The Financial Industry Regulatory Authority (FINRA) announced today that it has fined North American investment bank Oppenheimer Holdings Inc. (USA) (NYSE:OPY) $2.5 million and ordered the firm to pay restitution of $1.25 million for failing to supervise Mark Mr. Hotton, a former Oppenheimer broker who stole money from his customers and excessively traded their brokerage accounts. FINRA permanently barred Mark Mr. Hotton from the securities industry in August 2013.
Brad Bennett, FINRA’s Executive Vice President and Chief of Enforcement, said, “As this case demonstrates, the combination of an unscrupulous broker and a lax supervisory structure can cause severe customer harm. Firms must ensure that they implement supervisory systems that are reasonably designed to both identify and respond to red flags that may indicate broker misconduct.”
FINRA found that Oppenheimer failed to supervise Mr. Hotton in multiple respects. First, Oppenheimer failed to adequately investigate Mr. Hotton prior to hiring him, even though FINRA records showed that he was subject to 12 reportable events, including criminal charges and seven customer complaints.
The firm also failed to place Mr. Hotton under heightened supervision despite learning, shortly after Mr. Mr. Hotton joined the firm, that his business partners had sued him for defrauding them out of several million dollars.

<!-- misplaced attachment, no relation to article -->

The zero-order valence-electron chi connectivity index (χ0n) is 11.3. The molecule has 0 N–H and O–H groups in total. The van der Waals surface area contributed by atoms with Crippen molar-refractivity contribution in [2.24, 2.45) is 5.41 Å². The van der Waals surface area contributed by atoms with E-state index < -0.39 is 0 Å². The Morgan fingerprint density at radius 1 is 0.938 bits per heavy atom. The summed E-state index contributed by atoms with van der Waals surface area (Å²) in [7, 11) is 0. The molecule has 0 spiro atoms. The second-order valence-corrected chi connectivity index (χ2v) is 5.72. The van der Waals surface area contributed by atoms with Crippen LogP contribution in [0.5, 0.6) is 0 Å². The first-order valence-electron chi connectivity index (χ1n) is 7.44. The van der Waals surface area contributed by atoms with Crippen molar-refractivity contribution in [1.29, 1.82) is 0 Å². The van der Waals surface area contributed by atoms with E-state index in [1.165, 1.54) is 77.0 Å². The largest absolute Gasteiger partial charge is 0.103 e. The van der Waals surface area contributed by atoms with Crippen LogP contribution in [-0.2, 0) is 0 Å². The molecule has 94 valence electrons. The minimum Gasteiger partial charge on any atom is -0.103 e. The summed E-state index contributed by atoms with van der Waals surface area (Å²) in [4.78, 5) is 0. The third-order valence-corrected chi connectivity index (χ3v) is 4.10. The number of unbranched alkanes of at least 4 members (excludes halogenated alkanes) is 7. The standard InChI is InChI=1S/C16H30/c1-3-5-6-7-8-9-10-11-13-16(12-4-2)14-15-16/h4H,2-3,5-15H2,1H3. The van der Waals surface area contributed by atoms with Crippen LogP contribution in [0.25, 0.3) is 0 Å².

Additionally, Oppenheimer failed to respond to “red flags” in correspondence and wire transfer requests demonstrating that Mr. Hotton was wiring funds from Oppenheimer customer accounts to entities that he owned or controlled.
This allowed Mr. Hotton to transfer more than $2.9 million from those customers’ accounts. Finally, Oppenheimer failed to adequately supervise Mr. Hotton’s trading of his customers’ accounts despite the fact Oppenheimer’s surveillance analysts detected Mr. Hotton was trading the accounts at presumptively excessive levels.
In addition, FINRA found that Oppenheimer failed to make more than 300 required filings to FINRA about some of its brokers in a timely manner.
On average, these filings were 238 days late; and thus, the investing public and other broker-dealers were not timely made aware of serious allegations made against Oppenheimer’s registered representatives, including Mr. Hotton. Also, during the course of FINRA’s investigation, Oppenheimer repeatedly failed to provide timely responses to FINRA requests for information and documents.
Oppenheimer has paid more than $6 million to resolve customer arbitration claims related to its supervision of Mr. Hotton. FINRA ordered $1.25 million in restitution to 22 additional customers who suffered losses but had not filed arbitration claims.
In settling this matter, Oppenheimer neither admitted nor denied the charges, but consented to the entry of FINRA’s findings.
For the official announcement from FINRA. click here.